is a door that has multiple windows ("lights") set into it for the full
length of the door. Traditional French doors are assembled from
individual small pieces of glass and mullions. These doors are also known as true divided lite French doors. The
decorative grille may also be superimposed on top of single pane of
glass in the door. – Wikipedia
(photo: This Old House)
I'm on a door binge lately, so let's continue.
A lot of my clients refer to any glass door or double door in the home as a "French" door, but it's not really correct. For purposes of this discussion, since it's easy, let's play with the French door idea as being any door –in this case, interior doors– which have some variation of transparent center paneling.
Here's a few to get you thinking outside the box:
(or Retro, depending on how old you are. I'm going with Contemporary. *cough*)
Arts & Crafts/Art Deco
New Classic (or Art Nouveau)
Did you notice that none of the above are painted white? And although many of them have obscure or sand-blasted glass, here's where my mind went:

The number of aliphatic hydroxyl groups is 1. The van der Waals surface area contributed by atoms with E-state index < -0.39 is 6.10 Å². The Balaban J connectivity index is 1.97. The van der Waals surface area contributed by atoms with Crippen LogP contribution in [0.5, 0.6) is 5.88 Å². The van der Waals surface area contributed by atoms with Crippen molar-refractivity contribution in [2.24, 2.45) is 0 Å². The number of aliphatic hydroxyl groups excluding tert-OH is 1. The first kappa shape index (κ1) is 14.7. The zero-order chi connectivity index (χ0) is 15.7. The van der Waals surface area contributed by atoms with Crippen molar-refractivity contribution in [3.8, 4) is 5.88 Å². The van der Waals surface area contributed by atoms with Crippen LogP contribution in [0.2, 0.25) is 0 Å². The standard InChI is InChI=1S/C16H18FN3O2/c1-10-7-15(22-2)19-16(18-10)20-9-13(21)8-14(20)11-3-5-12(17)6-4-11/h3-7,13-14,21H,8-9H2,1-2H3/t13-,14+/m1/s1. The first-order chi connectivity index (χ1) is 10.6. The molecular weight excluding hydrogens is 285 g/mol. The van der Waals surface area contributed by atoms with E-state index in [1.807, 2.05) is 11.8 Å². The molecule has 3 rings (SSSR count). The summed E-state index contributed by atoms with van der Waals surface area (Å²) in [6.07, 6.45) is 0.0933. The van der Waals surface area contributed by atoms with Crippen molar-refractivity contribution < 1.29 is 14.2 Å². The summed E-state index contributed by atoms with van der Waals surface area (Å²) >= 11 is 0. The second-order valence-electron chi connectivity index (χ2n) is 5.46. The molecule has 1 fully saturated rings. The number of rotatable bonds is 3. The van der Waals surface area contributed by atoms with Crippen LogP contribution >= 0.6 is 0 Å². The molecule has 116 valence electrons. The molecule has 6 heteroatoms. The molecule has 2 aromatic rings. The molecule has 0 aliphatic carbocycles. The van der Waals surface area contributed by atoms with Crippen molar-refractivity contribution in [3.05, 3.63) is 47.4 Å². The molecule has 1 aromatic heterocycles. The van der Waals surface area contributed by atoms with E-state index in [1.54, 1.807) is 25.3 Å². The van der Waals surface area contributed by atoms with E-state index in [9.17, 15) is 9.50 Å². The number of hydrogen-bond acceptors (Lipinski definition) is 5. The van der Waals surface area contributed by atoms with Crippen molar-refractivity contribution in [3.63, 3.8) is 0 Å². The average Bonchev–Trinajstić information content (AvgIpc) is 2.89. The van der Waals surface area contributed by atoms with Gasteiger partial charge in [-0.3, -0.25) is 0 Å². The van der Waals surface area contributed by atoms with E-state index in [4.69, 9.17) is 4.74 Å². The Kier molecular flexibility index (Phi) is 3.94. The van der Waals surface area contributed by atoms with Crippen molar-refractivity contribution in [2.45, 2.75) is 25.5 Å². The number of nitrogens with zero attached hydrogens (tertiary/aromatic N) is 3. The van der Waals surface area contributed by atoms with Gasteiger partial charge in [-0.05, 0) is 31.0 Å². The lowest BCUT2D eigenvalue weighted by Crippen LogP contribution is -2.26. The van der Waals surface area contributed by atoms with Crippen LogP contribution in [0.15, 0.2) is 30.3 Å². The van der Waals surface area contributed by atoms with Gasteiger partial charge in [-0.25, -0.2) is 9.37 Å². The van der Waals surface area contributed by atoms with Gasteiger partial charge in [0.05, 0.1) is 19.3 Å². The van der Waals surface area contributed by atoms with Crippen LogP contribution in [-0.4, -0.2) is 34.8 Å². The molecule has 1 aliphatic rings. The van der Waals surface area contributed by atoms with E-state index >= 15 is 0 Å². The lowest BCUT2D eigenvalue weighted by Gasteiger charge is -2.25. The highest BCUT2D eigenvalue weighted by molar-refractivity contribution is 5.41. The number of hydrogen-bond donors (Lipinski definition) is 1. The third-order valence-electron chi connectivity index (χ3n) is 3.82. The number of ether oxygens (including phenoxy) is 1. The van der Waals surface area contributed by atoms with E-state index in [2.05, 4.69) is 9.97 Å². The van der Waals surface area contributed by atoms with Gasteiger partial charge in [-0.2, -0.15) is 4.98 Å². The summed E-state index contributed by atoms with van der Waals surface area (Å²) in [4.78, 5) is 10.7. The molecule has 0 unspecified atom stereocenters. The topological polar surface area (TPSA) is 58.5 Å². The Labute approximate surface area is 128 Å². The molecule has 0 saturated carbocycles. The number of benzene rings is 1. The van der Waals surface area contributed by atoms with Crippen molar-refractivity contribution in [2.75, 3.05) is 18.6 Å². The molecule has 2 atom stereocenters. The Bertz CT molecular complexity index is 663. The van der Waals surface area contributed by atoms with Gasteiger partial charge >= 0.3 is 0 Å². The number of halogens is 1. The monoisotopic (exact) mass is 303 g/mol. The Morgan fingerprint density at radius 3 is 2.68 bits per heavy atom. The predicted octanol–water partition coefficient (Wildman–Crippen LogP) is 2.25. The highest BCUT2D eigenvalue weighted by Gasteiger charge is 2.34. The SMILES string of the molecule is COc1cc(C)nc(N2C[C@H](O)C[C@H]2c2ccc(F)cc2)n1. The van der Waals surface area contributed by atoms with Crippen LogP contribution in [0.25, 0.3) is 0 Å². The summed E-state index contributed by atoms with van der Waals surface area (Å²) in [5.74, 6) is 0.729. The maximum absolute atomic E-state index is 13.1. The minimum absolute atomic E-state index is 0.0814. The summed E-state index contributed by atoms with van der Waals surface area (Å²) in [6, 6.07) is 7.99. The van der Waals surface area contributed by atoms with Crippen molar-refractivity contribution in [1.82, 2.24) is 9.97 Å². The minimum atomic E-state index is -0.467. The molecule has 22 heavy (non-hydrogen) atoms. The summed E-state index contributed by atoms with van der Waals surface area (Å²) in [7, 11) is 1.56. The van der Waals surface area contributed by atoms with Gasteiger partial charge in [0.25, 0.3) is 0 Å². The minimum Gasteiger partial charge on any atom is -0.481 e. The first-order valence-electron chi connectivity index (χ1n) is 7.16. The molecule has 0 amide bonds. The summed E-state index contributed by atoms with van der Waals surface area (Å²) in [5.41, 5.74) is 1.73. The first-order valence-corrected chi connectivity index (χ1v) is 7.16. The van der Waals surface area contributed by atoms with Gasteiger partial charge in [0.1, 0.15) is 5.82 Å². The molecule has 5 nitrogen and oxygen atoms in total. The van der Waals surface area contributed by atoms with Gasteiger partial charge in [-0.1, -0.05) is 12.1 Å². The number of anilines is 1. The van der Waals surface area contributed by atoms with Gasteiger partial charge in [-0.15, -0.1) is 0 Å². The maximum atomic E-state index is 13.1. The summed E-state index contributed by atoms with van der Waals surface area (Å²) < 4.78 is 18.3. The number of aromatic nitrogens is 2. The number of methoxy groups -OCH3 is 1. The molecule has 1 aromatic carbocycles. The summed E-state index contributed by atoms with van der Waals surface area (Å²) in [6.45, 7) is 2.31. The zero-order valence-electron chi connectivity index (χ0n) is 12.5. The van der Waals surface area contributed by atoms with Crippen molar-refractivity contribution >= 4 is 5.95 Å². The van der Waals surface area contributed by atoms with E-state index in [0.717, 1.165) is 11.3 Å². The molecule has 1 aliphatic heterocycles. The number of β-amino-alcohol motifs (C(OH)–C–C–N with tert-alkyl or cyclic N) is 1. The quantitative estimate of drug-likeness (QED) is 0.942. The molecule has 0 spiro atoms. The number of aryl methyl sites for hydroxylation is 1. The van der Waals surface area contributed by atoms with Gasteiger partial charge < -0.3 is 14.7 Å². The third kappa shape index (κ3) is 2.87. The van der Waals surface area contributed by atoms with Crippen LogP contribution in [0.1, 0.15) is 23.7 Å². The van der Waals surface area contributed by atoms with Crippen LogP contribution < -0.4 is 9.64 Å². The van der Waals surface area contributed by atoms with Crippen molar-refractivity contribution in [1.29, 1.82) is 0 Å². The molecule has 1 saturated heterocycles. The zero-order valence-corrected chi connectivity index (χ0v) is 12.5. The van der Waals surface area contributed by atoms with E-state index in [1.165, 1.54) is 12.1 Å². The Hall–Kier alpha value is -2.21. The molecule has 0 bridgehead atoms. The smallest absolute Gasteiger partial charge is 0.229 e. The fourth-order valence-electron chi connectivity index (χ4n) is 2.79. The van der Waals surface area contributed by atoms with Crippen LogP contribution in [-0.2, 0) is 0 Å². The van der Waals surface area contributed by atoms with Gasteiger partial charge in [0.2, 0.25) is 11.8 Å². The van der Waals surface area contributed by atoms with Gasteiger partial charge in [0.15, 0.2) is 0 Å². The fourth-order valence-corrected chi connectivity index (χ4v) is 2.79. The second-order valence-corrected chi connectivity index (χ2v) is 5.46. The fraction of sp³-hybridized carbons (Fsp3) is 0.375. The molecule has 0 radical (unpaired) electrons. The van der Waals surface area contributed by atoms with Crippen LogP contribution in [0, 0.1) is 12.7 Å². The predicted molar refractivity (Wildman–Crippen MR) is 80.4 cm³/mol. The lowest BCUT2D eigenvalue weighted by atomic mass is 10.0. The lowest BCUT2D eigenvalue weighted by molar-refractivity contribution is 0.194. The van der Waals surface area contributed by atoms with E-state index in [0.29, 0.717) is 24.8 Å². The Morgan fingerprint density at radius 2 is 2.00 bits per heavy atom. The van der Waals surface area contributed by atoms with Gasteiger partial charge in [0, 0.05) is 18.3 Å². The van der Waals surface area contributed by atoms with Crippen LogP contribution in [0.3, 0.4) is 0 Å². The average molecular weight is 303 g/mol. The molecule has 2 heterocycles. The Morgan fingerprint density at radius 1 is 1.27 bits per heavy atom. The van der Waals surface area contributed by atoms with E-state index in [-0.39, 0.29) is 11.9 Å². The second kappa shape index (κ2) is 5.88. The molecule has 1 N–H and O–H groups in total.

- One could also consider acrylic panels
or even chalkboard instead.Wouldn't that make a statment for your walk-in
- Keep to the obscure glass for the dining room or walk-in closet.
- Swap the glass for mirrors and add a pair of them on a
by-pass track to the closet bedroom.
If none of those grab you, Malibu doors also has some more options with wavy glass and exotic woods:
Imagine one of these on your home office door – lets light in and out but still gives you privacy to meet deadlines.
Speaking of which, I'm on one now, so I have to run. Have a good week!